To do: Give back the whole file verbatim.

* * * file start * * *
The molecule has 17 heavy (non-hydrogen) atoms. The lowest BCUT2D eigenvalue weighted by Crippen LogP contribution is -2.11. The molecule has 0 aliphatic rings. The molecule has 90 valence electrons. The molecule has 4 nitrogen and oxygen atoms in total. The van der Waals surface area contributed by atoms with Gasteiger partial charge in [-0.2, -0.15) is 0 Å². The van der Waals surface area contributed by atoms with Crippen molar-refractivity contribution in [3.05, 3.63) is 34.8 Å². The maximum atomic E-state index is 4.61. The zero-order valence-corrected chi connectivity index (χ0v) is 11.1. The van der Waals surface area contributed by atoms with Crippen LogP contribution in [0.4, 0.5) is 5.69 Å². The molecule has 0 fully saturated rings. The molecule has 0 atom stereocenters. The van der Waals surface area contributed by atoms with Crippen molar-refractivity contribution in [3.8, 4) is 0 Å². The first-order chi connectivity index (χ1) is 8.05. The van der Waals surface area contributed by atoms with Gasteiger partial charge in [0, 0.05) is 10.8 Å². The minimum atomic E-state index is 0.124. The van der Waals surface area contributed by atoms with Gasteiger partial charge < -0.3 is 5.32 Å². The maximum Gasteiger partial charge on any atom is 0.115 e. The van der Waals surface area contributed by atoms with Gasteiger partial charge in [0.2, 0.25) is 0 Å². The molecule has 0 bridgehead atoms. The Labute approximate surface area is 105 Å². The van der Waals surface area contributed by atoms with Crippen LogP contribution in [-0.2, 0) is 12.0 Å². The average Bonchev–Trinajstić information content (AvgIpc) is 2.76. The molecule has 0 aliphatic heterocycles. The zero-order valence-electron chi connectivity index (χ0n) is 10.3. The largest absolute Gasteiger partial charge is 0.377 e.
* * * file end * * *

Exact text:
The molecule has 17 heavy (non-hydrogen) atoms. The lowest BCUT2D eigenvalue weighted by Crippen LogP contribution is -2.11. The molecule has 0 aliphatic rings. The molecule has 90 valence electrons. The molecule has 4 nitrogen and oxygen atoms in total. The van der Waals surface area contributed by atoms with Gasteiger partial charge in [-0.2, -0.15) is 0 Å². The van der Waals surface area contributed by atoms with Crippen molar-refractivity contribution in [3.05, 3.63) is 34.8 Å². The maximum atomic E-state index is 4.61. The zero-order valence-corrected chi connectivity index (χ0v) is 11.1. The van der Waals surface area contributed by atoms with Crippen LogP contribution in [0.4, 0.5) is 5.69 Å². The molecule has 0 fully saturated rings. The molecule has 0 atom stereocenters. The van der Waals surface area contributed by atoms with Crippen molar-refractivity contribution in [3.8, 4) is 0 Å². The first-order chi connectivity index (χ1) is 8.05. The van der Waals surface area contributed by atoms with Gasteiger partial charge in [0, 0.05) is 10.8 Å². The minimum atomic E-state index is 0.124. The van der Waals surface area contributed by atoms with Gasteiger partial charge < -0.3 is 5.32 Å². The maximum Gasteiger partial charge on any atom is 0.115 e. The van der Waals surface area contributed by atoms with Gasteiger partial charge in [0.2, 0.25) is 0 Å². The molecule has 0 bridgehead atoms. The Labute approximate surface area is 105 Å². The van der Waals surface area contributed by atoms with Crippen LogP contribution in [-0.2, 0) is 12.0 Å². The average Bonchev–Trinajstić information content (AvgIpc) is 2.76. The molecule has 0 aliphatic heterocycles. The zero-order valence-electron chi connectivity index (χ0n) is 10.3. The largest absolute Gasteiger partial charge is 0.377 e.